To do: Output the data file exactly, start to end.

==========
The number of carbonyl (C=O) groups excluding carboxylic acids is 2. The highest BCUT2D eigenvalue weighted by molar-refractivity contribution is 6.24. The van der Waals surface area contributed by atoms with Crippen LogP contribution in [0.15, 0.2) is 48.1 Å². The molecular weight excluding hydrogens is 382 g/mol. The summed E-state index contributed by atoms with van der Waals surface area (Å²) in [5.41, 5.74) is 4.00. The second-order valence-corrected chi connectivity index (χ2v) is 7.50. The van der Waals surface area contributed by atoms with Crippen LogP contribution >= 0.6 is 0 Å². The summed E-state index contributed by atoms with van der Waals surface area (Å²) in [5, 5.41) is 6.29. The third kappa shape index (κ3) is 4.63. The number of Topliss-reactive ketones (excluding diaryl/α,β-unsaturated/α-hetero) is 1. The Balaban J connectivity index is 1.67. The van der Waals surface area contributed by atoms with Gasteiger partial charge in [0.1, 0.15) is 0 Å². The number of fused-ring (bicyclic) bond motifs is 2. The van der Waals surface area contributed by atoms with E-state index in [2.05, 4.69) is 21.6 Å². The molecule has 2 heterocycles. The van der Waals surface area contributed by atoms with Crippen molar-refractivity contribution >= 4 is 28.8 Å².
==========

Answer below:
The number of carbonyl (C=O) groups excluding carboxylic acids is 2. The highest BCUT2D eigenvalue weighted by molar-refractivity contribution is 6.24. The van der Waals surface area contributed by atoms with Crippen LogP contribution in [0.15, 0.2) is 48.1 Å². The molecular weight excluding hydrogens is 382 g/mol. The summed E-state index contributed by atoms with van der Waals surface area (Å²) in [5.41, 5.74) is 4.00. The second-order valence-corrected chi connectivity index (χ2v) is 7.50. The van der Waals surface area contributed by atoms with Crippen LogP contribution >= 0.6 is 0 Å². The summed E-state index contributed by atoms with van der Waals surface area (Å²) in [5, 5.41) is 6.29. The third kappa shape index (κ3) is 4.63. The number of Topliss-reactive ketones (excluding diaryl/α,β-unsaturated/α-hetero) is 1. The Balaban J connectivity index is 1.67. The van der Waals surface area contributed by atoms with Gasteiger partial charge in [0.1, 0.15) is 0 Å². The number of fused-ring (bicyclic) bond motifs is 2. The van der Waals surface area contributed by atoms with E-state index in [2.05, 4.69) is 21.6 Å². The molecule has 2 heterocycles. The van der Waals surface area contributed by atoms with Crippen molar-refractivity contribution >= 4 is 28.8 Å².